I recognise what the noble Lord is saying and the reasonableness of his presentation. I am prepared to look at the matter again, because we are here on a somewhat delicate point--the noble Baroness referred in an earlier debate to "dancing on the head of a pin". There is no substantial difference between us and I will look at the matter. However, the obvious point to establish is that the schools have to decide whether there is a need to maintain their standards. That may, in certain specific categories, lead to the necessity of discriminating, though this is done in such a way that they are not discriminating against the disabled but seeking to enhance the standard for which they have a reputation.
Lord Lucas: My Lords, I understand entirely what the Minister is saying, but it still disturbs me. He is saying that a school can have a quality of academic standards and can refuse to admit a disabled person because the academic standing of the school might be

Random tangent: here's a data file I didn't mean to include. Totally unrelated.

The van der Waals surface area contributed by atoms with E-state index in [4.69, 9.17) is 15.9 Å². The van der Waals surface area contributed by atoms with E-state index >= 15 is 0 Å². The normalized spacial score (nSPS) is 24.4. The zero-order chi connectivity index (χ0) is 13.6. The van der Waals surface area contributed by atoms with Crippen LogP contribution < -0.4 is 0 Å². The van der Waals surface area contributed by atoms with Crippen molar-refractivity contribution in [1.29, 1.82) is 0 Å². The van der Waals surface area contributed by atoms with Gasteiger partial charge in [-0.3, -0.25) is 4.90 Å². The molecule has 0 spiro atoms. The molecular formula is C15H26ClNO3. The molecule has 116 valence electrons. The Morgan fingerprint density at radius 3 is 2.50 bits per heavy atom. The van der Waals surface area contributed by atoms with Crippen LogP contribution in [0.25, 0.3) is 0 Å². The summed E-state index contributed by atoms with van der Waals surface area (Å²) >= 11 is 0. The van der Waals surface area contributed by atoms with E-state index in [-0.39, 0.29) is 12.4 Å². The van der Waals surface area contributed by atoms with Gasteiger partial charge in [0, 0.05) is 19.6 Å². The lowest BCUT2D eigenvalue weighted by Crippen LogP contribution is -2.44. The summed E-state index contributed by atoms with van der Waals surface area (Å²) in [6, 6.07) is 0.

Actually, having a kid with cerebral palsy at the London Oratory would probably be welcomed anyway. It would not do the school or its pupils any harm, having a kid like that there. There would be no detriment under subsection (4)(g). Why is a school allowed to have a quality and to maintain this abstract quality which would allow it to turn disabled pupils away and deny them access to particular facilities at the school in order to maintain some ethereal quality of academic, musical, sporting or other excellence, when disabled kids would be disadvantaged by doing that and it would offer no advantage to other children at the school? I do not see that it is consistent with the Government's attitude to the difference between comprehensive and grammar schools. I tend to agree with them. I know my Front Bench does not, but I do not see the consistency. Surely it is the pupils who matter and not the school.
A school's reputation for musical standards may be threatened by having deaf people in the school who will not be able to sing in the school choir, but how will that disadvantage other pupils? Why should schools be allowed to discriminate on that basis? I do not understand the reasoning of the Government in that regard. I hope that they will think again. I beg leave to withdraw the amendment.